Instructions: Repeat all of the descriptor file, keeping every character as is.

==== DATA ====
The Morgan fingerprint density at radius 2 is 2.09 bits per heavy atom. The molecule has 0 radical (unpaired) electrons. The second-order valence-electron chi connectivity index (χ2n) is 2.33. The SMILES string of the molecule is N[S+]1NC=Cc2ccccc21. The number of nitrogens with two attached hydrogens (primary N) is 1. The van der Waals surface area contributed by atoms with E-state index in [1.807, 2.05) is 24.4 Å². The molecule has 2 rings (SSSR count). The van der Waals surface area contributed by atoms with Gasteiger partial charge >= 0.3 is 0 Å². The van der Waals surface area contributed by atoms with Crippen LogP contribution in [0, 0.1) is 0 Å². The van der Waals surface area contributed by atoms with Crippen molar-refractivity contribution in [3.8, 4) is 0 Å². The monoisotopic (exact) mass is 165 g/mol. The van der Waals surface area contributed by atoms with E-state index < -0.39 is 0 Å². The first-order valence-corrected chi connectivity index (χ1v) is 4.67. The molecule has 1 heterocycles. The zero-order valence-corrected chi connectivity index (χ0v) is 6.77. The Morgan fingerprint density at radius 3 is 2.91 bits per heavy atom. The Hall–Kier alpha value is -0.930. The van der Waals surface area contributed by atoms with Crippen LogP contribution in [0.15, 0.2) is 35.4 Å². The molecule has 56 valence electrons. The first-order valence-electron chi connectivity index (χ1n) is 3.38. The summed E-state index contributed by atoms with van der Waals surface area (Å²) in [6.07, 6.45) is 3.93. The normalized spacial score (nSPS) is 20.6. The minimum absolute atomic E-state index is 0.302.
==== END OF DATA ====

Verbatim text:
The Morgan fingerprint density at radius 2 is 2.09 bits per heavy atom. The molecule has 0 radical (unpaired) electrons. The second-order valence-electron chi connectivity index (χ2n) is 2.33. The SMILES string of the molecule is N[S+]1NC=Cc2ccccc21. The number of nitrogens with two attached hydrogens (primary N) is 1. The van der Waals surface area contributed by atoms with E-state index in [1.807, 2.05) is 24.4 Å². The molecule has 2 rings (SSSR count). The van der Waals surface area contributed by atoms with Gasteiger partial charge >= 0.3 is 0 Å². The van der Waals surface area contributed by atoms with Crippen LogP contribution in [0, 0.1) is 0 Å². The van der Waals surface area contributed by atoms with Crippen molar-refractivity contribution in [3.8, 4) is 0 Å². The monoisotopic (exact) mass is 165 g/mol. The van der Waals surface area contributed by atoms with E-state index < -0.39 is 0 Å². The first-order valence-corrected chi connectivity index (χ1v) is 4.67. The molecule has 1 heterocycles. The zero-order valence-corrected chi connectivity index (χ0v) is 6.77. The Morgan fingerprint density at radius 3 is 2.91 bits per heavy atom. The Hall–Kier alpha value is -0.930. The van der Waals surface area contributed by atoms with Crippen LogP contribution in [0.15, 0.2) is 35.4 Å². The molecule has 56 valence electrons. The first-order valence-electron chi connectivity index (χ1n) is 3.38. The summed E-state index contributed by atoms with van der Waals surface area (Å²) in [6.07, 6.45) is 3.93. The normalized spacial score (nSPS) is 20.6. The minimum absolute atomic E-state index is 0.302.